New Senate Bill Aims to Reduce US Rare Earths Dependence on China

May 13, 2020 Updated: May 13, 2020

Sen. Ted Cruz (R-Texas) has introduced a bill aimed at shedding U.S. dependence on China for rare earth metals and critical minerals, which are vital for the production of high-tech products such as hybrid vehicles, smartphones, and missile systems.

“Our ability as a nation to manufacture defense technologies and support our military is dangerously dependent on our ability to access rare earth elements and critical minerals mined, refined, and manufactured almost exclusively in China,” said Cruz, according to a press release from his office.

China is the world’s largest producer of rare-earth metals—which includes 15 elements with atomic numbers 57 through 71 on the periodic table—accounting for over 70 percent of global annual production. In 2018, China accounted for 70.6 percent, followed by Australia and the U.S. at 11.8 and 8.8 percent, respectively.

Most of these rare earth metals, as well as other elements such as lithium, cobalt, and manganese, make up 35 critical minerals identified by the U.S. Department of Interior in May 2018 as critical to the country’s economic and national security.

In 2017, the United States imported about $150 million worth of rare earth metals from China, accounting for about 78 percent of its total rare earths imports.

Cruz’s bill, named “Onshoring Rare Earths Act of 2020” (ORE Act), would provide tax incentives for U.S. companies to extract rare earths in the United States; require the Pentagon to source rare earths and critical elements from the United States; and establish grants for pilot programs to develop these materials in the United States.

China’s dominance in the rare earth market is partially attributed to its cheap labor and lax environmental regulations, since the extraction of rare earths from ores require toxic chemicals that could lead to serious environmental pollution.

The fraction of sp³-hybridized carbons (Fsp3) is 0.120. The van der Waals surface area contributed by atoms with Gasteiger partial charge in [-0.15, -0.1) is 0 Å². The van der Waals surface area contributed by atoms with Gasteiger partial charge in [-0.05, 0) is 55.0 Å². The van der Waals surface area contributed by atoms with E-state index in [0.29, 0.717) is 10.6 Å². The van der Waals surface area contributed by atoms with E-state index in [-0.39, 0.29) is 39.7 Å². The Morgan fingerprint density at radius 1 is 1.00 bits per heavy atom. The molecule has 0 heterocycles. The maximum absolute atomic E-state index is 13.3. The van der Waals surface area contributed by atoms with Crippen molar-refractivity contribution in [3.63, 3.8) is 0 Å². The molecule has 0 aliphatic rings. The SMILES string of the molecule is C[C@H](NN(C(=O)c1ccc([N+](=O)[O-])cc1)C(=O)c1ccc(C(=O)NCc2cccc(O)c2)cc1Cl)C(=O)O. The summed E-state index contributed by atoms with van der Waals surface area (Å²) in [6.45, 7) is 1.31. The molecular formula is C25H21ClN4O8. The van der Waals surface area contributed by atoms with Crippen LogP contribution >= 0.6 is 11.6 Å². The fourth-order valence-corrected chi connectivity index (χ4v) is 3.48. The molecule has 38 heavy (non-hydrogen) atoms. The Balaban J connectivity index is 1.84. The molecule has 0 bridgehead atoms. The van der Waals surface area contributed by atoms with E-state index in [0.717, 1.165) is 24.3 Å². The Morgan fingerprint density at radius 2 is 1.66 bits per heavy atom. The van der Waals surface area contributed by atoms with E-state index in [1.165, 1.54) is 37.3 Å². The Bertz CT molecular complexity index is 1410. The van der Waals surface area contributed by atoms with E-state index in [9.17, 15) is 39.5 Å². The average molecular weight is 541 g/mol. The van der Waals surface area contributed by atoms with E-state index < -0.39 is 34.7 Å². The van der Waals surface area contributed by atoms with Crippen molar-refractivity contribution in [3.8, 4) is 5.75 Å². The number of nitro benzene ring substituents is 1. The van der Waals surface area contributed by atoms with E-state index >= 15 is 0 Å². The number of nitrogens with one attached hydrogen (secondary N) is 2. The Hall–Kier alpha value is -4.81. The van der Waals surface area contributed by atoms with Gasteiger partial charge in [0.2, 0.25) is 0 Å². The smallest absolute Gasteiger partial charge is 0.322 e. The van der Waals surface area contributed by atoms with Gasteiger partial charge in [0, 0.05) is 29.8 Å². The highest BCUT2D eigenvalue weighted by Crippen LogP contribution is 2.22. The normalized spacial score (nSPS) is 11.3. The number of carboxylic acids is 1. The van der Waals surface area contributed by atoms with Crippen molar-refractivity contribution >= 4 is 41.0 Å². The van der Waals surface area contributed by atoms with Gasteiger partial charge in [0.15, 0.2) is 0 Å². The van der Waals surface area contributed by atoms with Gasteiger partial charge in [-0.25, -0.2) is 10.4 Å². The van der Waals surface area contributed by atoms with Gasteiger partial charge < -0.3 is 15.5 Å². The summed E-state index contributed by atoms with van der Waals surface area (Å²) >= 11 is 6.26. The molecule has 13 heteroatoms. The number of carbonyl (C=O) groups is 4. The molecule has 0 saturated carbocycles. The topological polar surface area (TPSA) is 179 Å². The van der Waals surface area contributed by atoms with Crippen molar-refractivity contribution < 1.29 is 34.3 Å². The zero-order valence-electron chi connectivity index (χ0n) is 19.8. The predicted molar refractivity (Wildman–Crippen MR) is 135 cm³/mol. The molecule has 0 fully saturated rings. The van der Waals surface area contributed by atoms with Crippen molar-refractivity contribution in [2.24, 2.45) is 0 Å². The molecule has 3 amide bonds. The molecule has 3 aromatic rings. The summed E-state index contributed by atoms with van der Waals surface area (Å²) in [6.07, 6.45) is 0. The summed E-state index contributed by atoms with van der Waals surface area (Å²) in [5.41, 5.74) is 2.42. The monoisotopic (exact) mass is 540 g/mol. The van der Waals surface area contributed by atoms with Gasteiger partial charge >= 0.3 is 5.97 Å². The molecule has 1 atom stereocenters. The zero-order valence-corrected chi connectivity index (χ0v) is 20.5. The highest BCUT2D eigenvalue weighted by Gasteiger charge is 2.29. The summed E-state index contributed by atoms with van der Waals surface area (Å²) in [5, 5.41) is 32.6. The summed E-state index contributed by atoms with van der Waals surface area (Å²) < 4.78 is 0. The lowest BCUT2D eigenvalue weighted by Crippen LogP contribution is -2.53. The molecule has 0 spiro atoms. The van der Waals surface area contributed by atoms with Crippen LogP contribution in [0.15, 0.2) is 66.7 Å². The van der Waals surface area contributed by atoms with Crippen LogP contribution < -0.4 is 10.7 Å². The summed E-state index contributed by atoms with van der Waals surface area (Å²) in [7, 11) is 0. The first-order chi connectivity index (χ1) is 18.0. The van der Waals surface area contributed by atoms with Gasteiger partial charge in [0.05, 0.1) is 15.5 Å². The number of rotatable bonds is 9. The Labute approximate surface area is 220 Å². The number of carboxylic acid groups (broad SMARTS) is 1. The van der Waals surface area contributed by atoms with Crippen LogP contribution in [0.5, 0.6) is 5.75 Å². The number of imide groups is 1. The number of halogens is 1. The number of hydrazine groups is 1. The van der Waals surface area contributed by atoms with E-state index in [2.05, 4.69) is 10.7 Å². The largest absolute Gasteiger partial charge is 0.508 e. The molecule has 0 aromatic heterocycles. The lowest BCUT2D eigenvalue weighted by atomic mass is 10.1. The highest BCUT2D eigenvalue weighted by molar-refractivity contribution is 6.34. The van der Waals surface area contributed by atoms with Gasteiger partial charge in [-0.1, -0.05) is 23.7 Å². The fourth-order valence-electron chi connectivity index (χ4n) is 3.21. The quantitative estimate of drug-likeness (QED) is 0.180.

Another reason for China’s dominance is that Beijing has been providing financial support to Chinese companies in the mineral industry since at least 2005.

China’s Ministry of Finance issued a notice about a geological survey of mines in foreign countries on Oct. 31, 2005. The notice said that the ministry supported the central government’s “Go Out” policy, and that Chinese mining and exploration companies could apply for subsidies and discount government loans.

The “Go Out” policy, also known as “Go Global” policy, was conceived in the 1990s as the Chinese regime urged domestic companies to expand their business overseas. It became an official policy in 2002, when former Chinese Communist Party leader Jiang Zemin spoke of the “Go Out” strategy during a major political meeting. Since then, large-sized Chinese companies began to make investments abroad.

Lithium is a critical component for the production of batteries that power smartphones and electric vehicles. Chile, Argentina, and Australia account for 76.3 percent of lithium reserves, as of 2017, while China had about 20 percent, according to a report by oil company BP.

Foreign Policy, in a report issued in May 2019, concluded that 59 percent of the world’s lithium sources are under China’s control or influence, based on its own analysis.

“With the backing of state-owned banks, China’s industrial chemical giants—Tianqi Lithium and Ganfeng Lithium—have become the world’s third-largest producer of lithium and third-largest producer of lithium chemical compounds, respectively,” stated the Foreign Policy report.

Cruz’s bill proposes tax deductions on properties that are used for extracting rare earths and critical minerals in the United States; and deductions for individuals who purchase these materials extracted in the United States.

The grant program should be established by the secretary of defense after consulting the secretary of interior, according to the bill. Annually, a total of $50 million would be appropriated to the secretary defense to carry out the grant program from 2021 to 2024.

Cruz said in a press release that the pandemic has spotlighted the United States’ reliance on manufacturing in China. “Much like the Chinese Communist Party has threatened to cut off the U.S. from life-saving medicines made in China, the Chinese Communist Party could also cut off our access to these materials, significantly threatening U.S. national security,” he said.

He concluded: “The ORE Act will help ensure China never has that opportunity by establishing a rare earth elements and critical minerals supply chain in the U.S.”

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